Assistant Professor Structural and Chemical Biology
Mount Sinai School of Medicine
Towards Novel Therapeutics for Alzheimers Disease Using a Structure Guided High-Throughput Screening Approach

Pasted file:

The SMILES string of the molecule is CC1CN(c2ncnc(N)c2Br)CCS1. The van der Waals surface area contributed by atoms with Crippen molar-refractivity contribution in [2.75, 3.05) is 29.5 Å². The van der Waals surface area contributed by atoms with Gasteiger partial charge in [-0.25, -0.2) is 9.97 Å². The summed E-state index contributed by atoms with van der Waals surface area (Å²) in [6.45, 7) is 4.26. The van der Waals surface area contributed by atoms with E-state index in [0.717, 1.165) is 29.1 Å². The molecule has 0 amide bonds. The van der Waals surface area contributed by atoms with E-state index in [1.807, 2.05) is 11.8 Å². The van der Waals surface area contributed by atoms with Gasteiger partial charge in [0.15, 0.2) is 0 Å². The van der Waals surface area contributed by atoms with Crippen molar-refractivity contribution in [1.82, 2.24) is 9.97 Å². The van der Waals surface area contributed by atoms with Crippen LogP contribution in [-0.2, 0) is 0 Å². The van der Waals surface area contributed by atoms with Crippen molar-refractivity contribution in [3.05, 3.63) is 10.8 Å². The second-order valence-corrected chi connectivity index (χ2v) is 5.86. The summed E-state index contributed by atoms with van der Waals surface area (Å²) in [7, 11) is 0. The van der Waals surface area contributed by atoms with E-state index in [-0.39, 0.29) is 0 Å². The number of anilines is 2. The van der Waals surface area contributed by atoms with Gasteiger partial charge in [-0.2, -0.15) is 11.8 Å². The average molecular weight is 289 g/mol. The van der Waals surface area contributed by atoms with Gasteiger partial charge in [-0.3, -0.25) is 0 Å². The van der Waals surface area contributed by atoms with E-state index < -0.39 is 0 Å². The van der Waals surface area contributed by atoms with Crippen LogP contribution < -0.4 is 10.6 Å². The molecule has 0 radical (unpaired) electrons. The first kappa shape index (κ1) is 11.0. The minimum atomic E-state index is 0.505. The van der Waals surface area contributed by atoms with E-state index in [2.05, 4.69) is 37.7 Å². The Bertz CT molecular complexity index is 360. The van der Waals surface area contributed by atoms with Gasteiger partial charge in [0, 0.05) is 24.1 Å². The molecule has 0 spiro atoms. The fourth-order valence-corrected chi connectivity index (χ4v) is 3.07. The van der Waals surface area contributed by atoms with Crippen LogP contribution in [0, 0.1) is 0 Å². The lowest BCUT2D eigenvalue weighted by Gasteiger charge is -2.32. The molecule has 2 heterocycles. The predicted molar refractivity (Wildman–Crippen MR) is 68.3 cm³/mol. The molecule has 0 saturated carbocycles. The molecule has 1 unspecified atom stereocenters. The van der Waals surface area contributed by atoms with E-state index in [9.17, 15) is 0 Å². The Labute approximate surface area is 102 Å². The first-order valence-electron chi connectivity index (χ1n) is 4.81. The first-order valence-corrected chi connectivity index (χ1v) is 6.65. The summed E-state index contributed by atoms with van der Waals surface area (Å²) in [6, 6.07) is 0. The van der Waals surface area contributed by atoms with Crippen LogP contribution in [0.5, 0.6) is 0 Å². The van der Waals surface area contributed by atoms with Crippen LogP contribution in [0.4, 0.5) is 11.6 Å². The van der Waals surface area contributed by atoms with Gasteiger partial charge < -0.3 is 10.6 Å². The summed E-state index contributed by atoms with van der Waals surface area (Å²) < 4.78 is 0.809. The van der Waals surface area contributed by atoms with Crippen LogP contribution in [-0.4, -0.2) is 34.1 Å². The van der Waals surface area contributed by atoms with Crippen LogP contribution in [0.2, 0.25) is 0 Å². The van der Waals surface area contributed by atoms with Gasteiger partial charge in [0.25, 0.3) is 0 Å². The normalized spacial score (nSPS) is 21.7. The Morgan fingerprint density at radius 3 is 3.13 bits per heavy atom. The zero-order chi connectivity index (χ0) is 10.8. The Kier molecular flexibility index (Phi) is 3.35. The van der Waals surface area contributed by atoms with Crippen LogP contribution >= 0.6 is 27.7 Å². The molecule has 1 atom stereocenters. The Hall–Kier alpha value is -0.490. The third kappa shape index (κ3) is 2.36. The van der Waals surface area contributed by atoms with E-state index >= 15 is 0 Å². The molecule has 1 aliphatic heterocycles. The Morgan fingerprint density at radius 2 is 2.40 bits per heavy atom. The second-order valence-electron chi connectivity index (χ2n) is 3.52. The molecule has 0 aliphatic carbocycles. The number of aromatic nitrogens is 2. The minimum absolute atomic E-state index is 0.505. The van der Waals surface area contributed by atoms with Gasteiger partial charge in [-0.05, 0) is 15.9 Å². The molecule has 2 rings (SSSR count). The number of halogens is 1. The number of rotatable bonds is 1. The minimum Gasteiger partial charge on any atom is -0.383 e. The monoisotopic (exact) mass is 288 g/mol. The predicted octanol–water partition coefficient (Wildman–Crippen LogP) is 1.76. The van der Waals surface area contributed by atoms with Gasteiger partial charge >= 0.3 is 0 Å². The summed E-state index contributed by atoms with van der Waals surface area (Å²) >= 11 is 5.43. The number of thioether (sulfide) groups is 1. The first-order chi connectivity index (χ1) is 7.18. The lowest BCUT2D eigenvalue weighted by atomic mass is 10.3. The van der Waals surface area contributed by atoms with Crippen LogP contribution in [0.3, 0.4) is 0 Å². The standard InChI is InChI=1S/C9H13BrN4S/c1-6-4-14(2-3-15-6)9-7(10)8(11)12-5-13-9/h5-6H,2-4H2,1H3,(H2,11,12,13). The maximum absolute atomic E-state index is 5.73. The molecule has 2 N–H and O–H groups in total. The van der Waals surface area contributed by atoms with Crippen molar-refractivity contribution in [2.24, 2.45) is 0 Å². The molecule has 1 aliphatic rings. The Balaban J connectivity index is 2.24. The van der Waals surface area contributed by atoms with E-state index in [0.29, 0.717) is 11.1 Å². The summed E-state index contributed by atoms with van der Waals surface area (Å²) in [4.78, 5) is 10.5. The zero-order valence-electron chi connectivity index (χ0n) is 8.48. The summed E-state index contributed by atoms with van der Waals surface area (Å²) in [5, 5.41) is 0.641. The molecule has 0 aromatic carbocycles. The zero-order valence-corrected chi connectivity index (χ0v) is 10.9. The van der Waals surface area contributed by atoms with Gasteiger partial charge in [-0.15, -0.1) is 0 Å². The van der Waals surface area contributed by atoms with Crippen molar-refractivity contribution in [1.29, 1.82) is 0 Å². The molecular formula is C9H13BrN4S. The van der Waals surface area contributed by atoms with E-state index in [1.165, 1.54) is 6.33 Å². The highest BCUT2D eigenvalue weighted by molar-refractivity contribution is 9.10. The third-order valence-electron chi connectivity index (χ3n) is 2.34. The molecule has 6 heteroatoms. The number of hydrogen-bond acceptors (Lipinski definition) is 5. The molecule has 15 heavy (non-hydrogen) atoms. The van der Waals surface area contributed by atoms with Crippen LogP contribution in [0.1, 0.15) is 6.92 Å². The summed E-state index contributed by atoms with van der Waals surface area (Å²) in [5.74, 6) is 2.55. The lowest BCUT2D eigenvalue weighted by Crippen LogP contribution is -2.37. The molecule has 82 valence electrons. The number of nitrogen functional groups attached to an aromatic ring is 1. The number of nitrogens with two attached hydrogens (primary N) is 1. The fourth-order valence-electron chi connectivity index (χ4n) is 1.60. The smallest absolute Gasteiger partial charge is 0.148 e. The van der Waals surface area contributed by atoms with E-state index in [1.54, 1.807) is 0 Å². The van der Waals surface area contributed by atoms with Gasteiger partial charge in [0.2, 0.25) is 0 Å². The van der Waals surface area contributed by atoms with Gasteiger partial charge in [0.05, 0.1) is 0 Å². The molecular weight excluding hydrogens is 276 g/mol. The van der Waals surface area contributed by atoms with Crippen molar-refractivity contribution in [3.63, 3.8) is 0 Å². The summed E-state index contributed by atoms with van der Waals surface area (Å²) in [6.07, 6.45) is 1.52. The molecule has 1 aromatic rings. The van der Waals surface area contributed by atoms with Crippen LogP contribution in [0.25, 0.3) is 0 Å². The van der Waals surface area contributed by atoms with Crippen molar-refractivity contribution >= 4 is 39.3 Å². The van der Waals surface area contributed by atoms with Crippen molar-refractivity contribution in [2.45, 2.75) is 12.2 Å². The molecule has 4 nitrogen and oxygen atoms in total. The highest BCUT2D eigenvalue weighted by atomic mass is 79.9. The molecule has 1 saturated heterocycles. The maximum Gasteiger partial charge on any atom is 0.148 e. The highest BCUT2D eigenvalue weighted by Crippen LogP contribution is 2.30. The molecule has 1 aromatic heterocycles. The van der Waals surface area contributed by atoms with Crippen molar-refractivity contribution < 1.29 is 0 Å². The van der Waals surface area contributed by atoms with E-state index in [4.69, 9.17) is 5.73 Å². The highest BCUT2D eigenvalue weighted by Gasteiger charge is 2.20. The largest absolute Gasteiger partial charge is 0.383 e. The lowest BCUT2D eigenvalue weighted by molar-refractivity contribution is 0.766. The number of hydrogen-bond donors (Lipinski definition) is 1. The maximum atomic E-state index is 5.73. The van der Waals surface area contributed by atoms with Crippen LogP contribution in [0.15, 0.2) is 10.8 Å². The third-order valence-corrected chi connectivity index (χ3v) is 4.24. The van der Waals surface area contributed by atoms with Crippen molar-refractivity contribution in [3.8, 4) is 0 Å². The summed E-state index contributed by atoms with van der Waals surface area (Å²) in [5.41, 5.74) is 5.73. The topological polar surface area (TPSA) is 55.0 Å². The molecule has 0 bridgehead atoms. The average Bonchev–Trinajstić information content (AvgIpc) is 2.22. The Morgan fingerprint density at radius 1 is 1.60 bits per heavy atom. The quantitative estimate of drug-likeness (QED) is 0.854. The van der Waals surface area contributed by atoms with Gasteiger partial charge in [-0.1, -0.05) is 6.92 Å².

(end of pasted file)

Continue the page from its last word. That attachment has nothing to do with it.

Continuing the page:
Alzheimers disease (AD) is the most common cause of dementia in people 65 years of age and older. Currently there is no cure for AD and its treatment constitutes an enormous public health burden, with annual costs in the US alone approaching 100 billion dollars. A hallmark of AD is the presence of senile plaques composed of dystrophic neurites surrounding extracellular aggregates of 40 and 42 amino acid long amyloid beta-peptides (Abeta40 and Abeta42). These peptides result from the degradation of amyloid precursor proteins into a C-terminal fragment (betaCTF), which is further cleaved within its putative transmembrane domain (TMD) by gamma-secretase. Increased production of the aggregation-prone Abeta42 constitutes an important risk factor in AD. Considerable evidence indicates that betaCTF dimerization correlates with Abeta42 production and that dimer dissociation can reduce Abeta42 levels. Our goal is to develop novel small-molecule AD therapeutics that inhibit Abeta42 production by targeting betaCTF dimerization. To achieve this goal, we will use a structure-guided, high-throughput screening approach that will be implemented by a highly synergistic intramural team with strong expertise in biochemistry, chemistry, and computational structural biology. Specifically, our aims are: 1) Large-scale screen of small chemical compounds at the intramural Translational Chemical Biology Center for their ability to disrupt betaCTF dimerization and to inhibit Abeta42 production using a validated fluorescence resonance energy transfer (FRET)-based betaCTF dimerization assay, and an in vitro gamma-secretase activity assay, respectively; 2) Binding epitope detection at the betaCTF-TMD dimer interface from advanced free energy calculations and in silico docking experiments of those compounds that modulate dimerization and have an effect on Abeta42 production. Our combined experimental and computational approach will provide structure-activity relationship information on the target betaCTF that is expected to facilitate identification of lead compounds for further development as novel AD therapeutics.